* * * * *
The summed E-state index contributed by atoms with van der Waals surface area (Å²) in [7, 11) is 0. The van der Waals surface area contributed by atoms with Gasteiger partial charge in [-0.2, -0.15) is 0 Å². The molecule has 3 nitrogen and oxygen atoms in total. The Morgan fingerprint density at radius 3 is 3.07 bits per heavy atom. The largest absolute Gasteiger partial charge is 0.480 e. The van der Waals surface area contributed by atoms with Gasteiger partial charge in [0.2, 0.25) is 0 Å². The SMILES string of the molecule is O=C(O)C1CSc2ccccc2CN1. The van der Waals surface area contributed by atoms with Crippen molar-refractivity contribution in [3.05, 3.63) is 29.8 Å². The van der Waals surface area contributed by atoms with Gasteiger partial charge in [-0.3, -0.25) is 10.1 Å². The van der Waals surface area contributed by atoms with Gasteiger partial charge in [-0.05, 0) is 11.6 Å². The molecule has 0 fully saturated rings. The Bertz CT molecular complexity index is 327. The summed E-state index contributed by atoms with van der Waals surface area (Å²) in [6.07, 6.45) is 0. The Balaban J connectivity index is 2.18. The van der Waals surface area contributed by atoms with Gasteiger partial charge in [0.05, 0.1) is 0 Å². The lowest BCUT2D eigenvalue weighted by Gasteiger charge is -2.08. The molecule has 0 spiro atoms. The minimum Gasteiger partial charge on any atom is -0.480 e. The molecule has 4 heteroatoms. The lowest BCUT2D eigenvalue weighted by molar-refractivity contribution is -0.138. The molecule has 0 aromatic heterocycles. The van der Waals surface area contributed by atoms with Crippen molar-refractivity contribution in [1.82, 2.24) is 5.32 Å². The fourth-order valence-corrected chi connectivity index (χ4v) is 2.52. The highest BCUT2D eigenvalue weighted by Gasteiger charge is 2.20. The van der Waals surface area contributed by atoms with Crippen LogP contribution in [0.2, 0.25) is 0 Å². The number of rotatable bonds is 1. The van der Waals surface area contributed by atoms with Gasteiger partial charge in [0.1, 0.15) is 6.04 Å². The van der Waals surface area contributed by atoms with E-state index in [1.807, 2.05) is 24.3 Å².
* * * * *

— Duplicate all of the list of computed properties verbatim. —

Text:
The summed E-state index contributed by atoms with van der Waals surface area (Å²) in [7, 11) is 0. The van der Waals surface area contributed by atoms with Gasteiger partial charge in [-0.2, -0.15) is 0 Å². The molecule has 3 nitrogen and oxygen atoms in total. The Morgan fingerprint density at radius 3 is 3.07 bits per heavy atom. The largest absolute Gasteiger partial charge is 0.480 e. The van der Waals surface area contributed by atoms with Gasteiger partial charge in [0.2, 0.25) is 0 Å². The SMILES string of the molecule is O=C(O)C1CSc2ccccc2CN1. The van der Waals surface area contributed by atoms with Crippen molar-refractivity contribution in [3.05, 3.63) is 29.8 Å². The van der Waals surface area contributed by atoms with Gasteiger partial charge in [-0.3, -0.25) is 10.1 Å². The van der Waals surface area contributed by atoms with Gasteiger partial charge in [-0.05, 0) is 11.6 Å². The molecule has 0 fully saturated rings. The Bertz CT molecular complexity index is 327. The summed E-state index contributed by atoms with van der Waals surface area (Å²) in [6.07, 6.45) is 0. The Balaban J connectivity index is 2.18. The van der Waals surface area contributed by atoms with Gasteiger partial charge in [0.05, 0.1) is 0 Å². The lowest BCUT2D eigenvalue weighted by Gasteiger charge is -2.08. The molecule has 0 spiro atoms. The minimum Gasteiger partial charge on any atom is -0.480 e. The molecule has 4 heteroatoms. The lowest BCUT2D eigenvalue weighted by molar-refractivity contribution is -0.138. The molecule has 0 aromatic heterocycles. The van der Waals surface area contributed by atoms with Crippen molar-refractivity contribution in [1.82, 2.24) is 5.32 Å². The fourth-order valence-corrected chi connectivity index (χ4v) is 2.52. The highest BCUT2D eigenvalue weighted by Gasteiger charge is 2.20. The van der Waals surface area contributed by atoms with Crippen LogP contribution in [0.2, 0.25) is 0 Å². The number of rotatable bonds is 1. The van der Waals surface area contributed by atoms with Gasteiger partial charge in [0.1, 0.15) is 6.04 Å². The van der Waals surface area contributed by atoms with E-state index in [1.807, 2.05) is 24.3 Å².